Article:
*Last Updated on February 14, 2024.*

Questions about Solving equations by multiplication & division are included in the GED Math test.

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### Video Transcription

We have stated that equations that produce identical solutions are equivalent. Furthermore, we’ve seen that adding identical numbers to both sides of the equations produces equivalent equations.

Similarly, if we subtract the same numbers from both sides of the equations, we also come up with equivalent equations.

We also may make similar statements when looking at multiplication & division.

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So let’s look at: multiplying both equation sides by an identical quantity.

Well, let’s see of multiplying both equation sides by the same quantity will indeed not change the solution set.

So let’s see if when \(a = b\), if multiplying both the equation sides by \(c\) will produce an equivalent equation:

\(a \cdot c = b \cdot c\) provided \( c\) isn’t equal to \(0\).

We can make a similar statement about division.

Dividing both equation sides by identical quantities will not change the solution set.

So let’s see if when \(a = b\), if dividing both of the equation sides by \(c\) will produce an equivalent equation:

\(a \cdot c = b \cdot c\) provided \( c\) isn’t equal to \(0\).

Multiplication & Division as Inverse Operations:

Well, the inverse of multiplication is division. When we start with a number \(“x”\), and then multiply it by a number \(“a”\), then if we divide the result by our number \(“a”\) will bring us back to our original number \(“x”\).

In symbols: \(\frac{ax}{a=x}\)

The inverse of division is multiplication. When we begin with the number \(“x”\) and divide it by a number \(“a”\), multiplying the result by our number \(“a”\) will bring us back to our original number \(“x”\).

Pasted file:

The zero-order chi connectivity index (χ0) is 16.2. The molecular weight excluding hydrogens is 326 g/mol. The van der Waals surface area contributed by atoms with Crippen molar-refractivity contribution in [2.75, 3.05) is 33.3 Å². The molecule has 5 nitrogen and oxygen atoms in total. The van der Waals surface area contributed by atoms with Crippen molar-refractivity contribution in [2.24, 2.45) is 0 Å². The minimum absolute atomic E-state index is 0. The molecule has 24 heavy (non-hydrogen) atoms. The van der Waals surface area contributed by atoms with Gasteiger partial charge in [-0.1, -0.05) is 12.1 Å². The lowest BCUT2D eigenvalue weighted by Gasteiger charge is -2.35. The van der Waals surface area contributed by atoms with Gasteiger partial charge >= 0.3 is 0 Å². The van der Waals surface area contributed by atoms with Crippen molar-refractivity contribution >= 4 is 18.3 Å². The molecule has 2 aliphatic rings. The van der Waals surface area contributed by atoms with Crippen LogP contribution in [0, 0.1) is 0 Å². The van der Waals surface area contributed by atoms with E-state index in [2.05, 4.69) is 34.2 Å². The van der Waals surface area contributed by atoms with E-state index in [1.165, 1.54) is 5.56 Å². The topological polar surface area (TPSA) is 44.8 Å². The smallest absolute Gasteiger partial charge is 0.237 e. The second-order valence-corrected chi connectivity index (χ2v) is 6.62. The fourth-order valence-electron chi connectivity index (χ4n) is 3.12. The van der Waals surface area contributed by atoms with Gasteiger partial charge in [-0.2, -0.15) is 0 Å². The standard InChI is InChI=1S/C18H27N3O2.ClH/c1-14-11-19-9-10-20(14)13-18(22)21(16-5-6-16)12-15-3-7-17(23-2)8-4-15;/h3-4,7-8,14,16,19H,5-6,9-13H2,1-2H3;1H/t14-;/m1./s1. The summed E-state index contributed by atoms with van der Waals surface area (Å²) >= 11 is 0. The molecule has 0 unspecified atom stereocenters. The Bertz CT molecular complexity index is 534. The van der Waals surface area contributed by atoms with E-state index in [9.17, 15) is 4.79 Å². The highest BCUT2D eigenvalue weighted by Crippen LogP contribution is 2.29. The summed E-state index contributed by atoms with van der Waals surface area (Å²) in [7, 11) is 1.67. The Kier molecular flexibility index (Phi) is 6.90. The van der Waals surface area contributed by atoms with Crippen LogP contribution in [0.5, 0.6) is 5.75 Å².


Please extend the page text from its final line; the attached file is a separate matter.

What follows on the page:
In symbols: \(a\,(\frac{x}{a})=x\)

Check out this example:

Solve this equation for \(x \div 3x = 24\).

The solution: To undo the multiplying by \(3\) effects, we divide both equation sides by \(3\):

\(3x = 24\) is our original equation. \(3x \div 3 = 24 \div 3\) \(x = 8\)So we’ve divided both sides of our equation by \(3\). On the left side, dividing by \(3\) “undoes” the multiplying by \(3-effect\) and returns us back to \(x\).

On the right side, \(\frac{2}{3}=8\).

The solution: To check this, substitute the solution \(8\) into our original equation:

\(3x = 24\) is the original equation.

\(3(8) = 24\) (we substituted \(8\) for \(x\)).

\(24 = 24\) (we’ve just simplified both sides).

The fact that the last line of this check is a true statement that guarantees that, in fact, \(8\) (eight) is a solution of the original \(3x = 24\).

One more example:

Solve the following equation for \(x:\) \(x\div 7 = 12\).

The solution: to undo the dividing by \(7\) effects, we need to multiply both equation sides by \(7\).

The original equation: \(\frac{x}{7} = 12\)

We multiply both equation sides by \(7\):

\(7 \cdot \frac{x}{7} = 7 \cdot 12\)On the left side, multiplying by \(7\) “undoes” the dividing by \(7\) effects and brings us back to \(x\).

On the right side,\(\,7 \cdot 12 = 84\).

The solution.

To check all, just substitute our solution 84 into the initial equation. So substitute \(84\) for \(x\).

\(\frac{84}{7} = 12\) \(12 = 12\)The fact that this last line of the check is a true statement is guaranteeing that \(84\) is a solution of \(\frac{x}{7} = 12\).